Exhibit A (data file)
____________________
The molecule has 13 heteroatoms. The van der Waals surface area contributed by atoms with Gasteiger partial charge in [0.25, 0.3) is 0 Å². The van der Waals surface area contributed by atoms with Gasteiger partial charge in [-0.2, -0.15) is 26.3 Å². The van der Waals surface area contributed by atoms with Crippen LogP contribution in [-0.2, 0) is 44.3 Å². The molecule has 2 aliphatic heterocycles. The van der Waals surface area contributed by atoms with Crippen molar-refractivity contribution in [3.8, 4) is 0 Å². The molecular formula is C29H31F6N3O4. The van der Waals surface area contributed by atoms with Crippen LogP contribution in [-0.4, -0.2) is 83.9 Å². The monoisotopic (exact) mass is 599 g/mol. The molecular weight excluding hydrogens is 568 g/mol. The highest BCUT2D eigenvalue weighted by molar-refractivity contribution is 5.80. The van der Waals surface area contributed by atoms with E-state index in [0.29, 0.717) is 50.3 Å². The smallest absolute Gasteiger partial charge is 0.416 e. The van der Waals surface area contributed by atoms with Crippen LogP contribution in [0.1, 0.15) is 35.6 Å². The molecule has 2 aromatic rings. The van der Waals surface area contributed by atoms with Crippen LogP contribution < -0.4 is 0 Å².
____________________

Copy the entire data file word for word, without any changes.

The molecule has 13 heteroatoms. The van der Waals surface area contributed by atoms with Gasteiger partial charge in [0.25, 0.3) is 0 Å². The van der Waals surface area contributed by atoms with Gasteiger partial charge in [-0.2, -0.15) is 26.3 Å². The van der Waals surface area contributed by atoms with Crippen LogP contribution in [-0.2, 0) is 44.3 Å². The molecule has 2 aliphatic heterocycles. The van der Waals surface area contributed by atoms with Crippen molar-refractivity contribution in [3.8, 4) is 0 Å². The molecular formula is C29H31F6N3O4. The van der Waals surface area contributed by atoms with Crippen LogP contribution in [-0.4, -0.2) is 83.9 Å². The monoisotopic (exact) mass is 599 g/mol. The molecular weight excluding hydrogens is 568 g/mol. The highest BCUT2D eigenvalue weighted by molar-refractivity contribution is 5.80. The van der Waals surface area contributed by atoms with E-state index in [0.29, 0.717) is 50.3 Å². The smallest absolute Gasteiger partial charge is 0.416 e. The van der Waals surface area contributed by atoms with Crippen LogP contribution in [0.1, 0.15) is 35.6 Å². The molecule has 2 aromatic rings. The van der Waals surface area contributed by atoms with Crippen LogP contribution < -0.4 is 0 Å².